Uploaded:  6/18/2008

Surviving Oxygen Therapy
by Courey

If someone had told me a year ago that my son would be on oxygen full time, I wouldn't have thought I could handle it.  There is definitely an adjustment period, but like all adjustments, it's temporary.  Eventually you figure out what works for you and how to make life run as smooth as it did before.

Having your child on full-time oxygen can be rather overwhelming.  The doctor or hospital sets up the basics for you and has supplies delivered to your house.   Suddenly your house is full of tubing, tanks, and a somewhat noisy concentrator that is a constant reminder that your kid is not "normal."

When the respiratory therapist leaves after explaining it all to you, your brain feels so full that you sit there thinking, "I have no clue what I'm doing.  How do I know that I'm doing it right?"  There will be mistakes, but you are human and it's okay.  You just need to learn to be forgiving of yourself.  Eventually you WILL figure it all out.  Just give yourself some time.

Some Basics

The first thing that you will be in charge of is figuring out what size oxygen tanks you need, how many of them you need, and what extra supplies (such as tubing and cannulas) are necessary.  This may take a few weeks before you get the hang of it.  Our respiratory therapist's rule of thumb is to always over-order versus under-order.  Delivery guys are never thrilled with a midnight call. They are ALWAYS there if you need them for anything, so don't hesitate to ask if you do, but it is much easier on everyone if you just have more than you need.

When your child is at home, he will likely get his oxygen from an oxygen concentrator, an electrical appliance that generates oxygen.  This plugs into a standard outlet and continuously generates oxygen.  Unlike tanks, which need to be replaced or refilled constantly, a concentrator never runs out of oxygen as long as it has power.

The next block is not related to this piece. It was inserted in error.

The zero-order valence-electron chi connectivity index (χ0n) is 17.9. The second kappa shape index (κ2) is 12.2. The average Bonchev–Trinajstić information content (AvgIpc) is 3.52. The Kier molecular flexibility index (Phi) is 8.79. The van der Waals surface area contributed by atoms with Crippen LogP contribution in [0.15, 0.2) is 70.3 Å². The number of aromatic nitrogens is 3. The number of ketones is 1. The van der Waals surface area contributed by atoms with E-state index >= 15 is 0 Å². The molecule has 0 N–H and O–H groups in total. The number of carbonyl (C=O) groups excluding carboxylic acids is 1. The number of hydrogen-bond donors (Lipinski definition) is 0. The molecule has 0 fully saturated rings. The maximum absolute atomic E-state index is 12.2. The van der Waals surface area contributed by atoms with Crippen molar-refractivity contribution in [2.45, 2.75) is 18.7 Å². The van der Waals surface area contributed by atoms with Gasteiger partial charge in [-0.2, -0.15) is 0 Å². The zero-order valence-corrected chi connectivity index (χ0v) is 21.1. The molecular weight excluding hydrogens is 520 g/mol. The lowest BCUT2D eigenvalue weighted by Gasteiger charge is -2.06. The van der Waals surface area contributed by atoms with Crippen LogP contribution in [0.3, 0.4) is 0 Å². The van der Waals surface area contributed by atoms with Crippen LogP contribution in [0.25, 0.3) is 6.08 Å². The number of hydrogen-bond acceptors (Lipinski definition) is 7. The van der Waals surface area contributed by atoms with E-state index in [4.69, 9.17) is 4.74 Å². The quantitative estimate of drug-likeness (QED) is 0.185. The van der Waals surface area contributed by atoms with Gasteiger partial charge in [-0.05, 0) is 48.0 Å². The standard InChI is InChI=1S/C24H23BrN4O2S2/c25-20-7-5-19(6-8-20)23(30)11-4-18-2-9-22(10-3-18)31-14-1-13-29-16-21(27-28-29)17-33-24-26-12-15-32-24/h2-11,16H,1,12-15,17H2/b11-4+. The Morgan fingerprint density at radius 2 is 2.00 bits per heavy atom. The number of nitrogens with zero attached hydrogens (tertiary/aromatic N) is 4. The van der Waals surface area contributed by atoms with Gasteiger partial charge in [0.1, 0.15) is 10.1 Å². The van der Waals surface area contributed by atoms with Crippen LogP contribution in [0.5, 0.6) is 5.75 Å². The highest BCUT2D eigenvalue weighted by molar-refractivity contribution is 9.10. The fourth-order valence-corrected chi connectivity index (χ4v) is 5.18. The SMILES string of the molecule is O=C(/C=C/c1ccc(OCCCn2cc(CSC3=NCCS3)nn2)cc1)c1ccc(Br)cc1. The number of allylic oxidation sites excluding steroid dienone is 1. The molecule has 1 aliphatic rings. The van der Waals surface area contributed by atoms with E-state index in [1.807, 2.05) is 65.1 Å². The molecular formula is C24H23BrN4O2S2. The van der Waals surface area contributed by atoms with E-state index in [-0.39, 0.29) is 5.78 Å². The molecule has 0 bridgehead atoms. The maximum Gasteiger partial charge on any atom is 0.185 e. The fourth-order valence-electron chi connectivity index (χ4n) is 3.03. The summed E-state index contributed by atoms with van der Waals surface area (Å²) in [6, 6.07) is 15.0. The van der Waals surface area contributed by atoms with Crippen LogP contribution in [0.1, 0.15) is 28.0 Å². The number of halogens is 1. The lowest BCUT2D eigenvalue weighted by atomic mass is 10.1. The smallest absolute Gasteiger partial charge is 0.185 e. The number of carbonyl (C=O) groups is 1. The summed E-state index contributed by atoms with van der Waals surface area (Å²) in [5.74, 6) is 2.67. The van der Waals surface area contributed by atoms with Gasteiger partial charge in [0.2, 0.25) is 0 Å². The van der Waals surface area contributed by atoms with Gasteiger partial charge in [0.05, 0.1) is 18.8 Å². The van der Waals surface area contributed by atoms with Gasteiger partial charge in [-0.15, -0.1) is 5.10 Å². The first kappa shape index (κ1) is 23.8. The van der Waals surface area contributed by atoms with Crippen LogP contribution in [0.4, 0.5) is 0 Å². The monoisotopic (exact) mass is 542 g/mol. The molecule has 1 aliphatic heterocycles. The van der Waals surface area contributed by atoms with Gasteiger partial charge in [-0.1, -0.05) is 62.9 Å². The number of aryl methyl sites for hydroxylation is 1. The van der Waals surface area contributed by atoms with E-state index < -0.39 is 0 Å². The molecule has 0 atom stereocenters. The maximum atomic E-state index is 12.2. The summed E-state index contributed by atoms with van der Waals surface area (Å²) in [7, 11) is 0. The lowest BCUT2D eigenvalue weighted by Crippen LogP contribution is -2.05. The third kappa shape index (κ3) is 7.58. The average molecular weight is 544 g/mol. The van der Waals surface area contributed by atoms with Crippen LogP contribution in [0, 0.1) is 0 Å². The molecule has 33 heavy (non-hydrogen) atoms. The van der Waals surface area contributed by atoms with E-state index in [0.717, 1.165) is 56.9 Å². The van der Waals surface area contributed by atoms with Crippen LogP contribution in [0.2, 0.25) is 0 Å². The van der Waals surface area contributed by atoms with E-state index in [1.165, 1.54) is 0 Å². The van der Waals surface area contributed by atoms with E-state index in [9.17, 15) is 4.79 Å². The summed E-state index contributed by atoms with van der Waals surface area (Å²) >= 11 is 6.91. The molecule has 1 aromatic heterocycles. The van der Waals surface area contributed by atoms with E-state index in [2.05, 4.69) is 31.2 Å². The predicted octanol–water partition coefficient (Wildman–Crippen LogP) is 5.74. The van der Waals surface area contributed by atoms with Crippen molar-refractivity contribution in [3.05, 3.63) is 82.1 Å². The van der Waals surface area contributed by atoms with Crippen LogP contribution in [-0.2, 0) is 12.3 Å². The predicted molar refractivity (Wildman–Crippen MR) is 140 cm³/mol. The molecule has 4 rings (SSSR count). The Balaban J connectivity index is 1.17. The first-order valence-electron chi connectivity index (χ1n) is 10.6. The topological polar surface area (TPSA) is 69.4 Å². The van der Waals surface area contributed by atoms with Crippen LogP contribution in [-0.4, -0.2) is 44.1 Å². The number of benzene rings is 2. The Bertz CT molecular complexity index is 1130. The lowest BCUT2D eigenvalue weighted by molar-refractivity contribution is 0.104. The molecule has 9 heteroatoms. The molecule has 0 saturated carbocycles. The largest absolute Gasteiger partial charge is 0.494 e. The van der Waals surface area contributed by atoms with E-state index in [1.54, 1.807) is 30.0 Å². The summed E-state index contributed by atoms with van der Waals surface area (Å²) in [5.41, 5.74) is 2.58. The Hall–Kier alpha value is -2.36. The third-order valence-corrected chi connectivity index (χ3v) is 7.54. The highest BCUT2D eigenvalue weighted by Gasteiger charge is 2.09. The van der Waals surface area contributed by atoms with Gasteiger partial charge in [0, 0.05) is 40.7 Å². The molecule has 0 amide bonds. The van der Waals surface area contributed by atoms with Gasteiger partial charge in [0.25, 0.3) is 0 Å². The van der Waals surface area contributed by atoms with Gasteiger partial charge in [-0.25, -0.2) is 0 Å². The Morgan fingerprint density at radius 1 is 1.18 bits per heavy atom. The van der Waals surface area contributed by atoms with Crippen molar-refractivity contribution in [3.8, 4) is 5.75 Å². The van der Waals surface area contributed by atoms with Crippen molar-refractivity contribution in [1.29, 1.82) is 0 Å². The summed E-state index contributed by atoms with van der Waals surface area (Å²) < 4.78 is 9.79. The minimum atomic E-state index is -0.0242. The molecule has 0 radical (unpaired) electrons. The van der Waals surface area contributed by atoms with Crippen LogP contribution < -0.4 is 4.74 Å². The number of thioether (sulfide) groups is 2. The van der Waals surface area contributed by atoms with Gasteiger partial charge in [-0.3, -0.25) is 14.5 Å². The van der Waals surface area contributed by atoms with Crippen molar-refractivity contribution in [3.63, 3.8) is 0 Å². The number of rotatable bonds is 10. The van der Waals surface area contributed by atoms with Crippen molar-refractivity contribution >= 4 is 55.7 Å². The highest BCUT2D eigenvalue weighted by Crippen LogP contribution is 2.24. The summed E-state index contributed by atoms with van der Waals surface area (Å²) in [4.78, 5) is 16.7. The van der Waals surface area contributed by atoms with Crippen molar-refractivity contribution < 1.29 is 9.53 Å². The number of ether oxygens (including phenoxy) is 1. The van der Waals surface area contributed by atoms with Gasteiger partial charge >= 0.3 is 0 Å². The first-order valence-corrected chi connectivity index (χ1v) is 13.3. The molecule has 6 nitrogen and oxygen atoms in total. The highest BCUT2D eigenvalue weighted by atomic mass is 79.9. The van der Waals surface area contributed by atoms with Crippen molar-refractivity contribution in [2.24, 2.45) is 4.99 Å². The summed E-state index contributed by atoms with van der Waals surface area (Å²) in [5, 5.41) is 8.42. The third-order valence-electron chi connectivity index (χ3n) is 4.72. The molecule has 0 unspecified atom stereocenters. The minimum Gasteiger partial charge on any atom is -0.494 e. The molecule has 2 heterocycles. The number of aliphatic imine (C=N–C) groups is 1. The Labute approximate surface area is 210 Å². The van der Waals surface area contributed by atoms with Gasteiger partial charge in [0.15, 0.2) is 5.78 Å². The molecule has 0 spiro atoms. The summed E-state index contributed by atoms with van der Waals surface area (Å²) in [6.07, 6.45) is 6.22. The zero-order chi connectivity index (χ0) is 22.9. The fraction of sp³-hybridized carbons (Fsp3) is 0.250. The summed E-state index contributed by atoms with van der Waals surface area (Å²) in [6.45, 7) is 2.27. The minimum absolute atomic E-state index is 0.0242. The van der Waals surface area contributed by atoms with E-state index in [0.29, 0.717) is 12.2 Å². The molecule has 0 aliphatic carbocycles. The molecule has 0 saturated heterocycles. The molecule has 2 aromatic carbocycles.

Oxygen Concentrator

The different tanks that are used to go outside of the home are A, B, D, and E.  A tanks are about the size of a one liter coke bottle but don't last long if your child is on a half liter or more.  B tanks are about the size of a wine bottle and are really good for short trips.  Some people prefer taking several B tanks with them instead of one larger tank. 

A, B, D, and E Tanks

We mainly use the D tank when we go out.  I prefer it because I don't have to worry about checking on how much is left and switching it out all the time.  The E tank is what we use for long car trips, spare tanks in case the power goes out (concentrators are powered by electricity, so it is prudent to have at least one tank as a back up in case of a power outage), days when he's needing a lot more, or when he has to see a lot of doctors in one day.  I can just stick it in the bottom of the stroller.  The E tank does come with a dolly, but I find it is rather difficult to push a stroller or wheel chair and drag along a rather unwieldy tank and dolly.

E tank with dolly

We found a back pack at a military store that works really well with a D tank.  That way I can strap it on my back with the feeding pump, and have both hands free.

D tank in a backpack

Figuring It All Out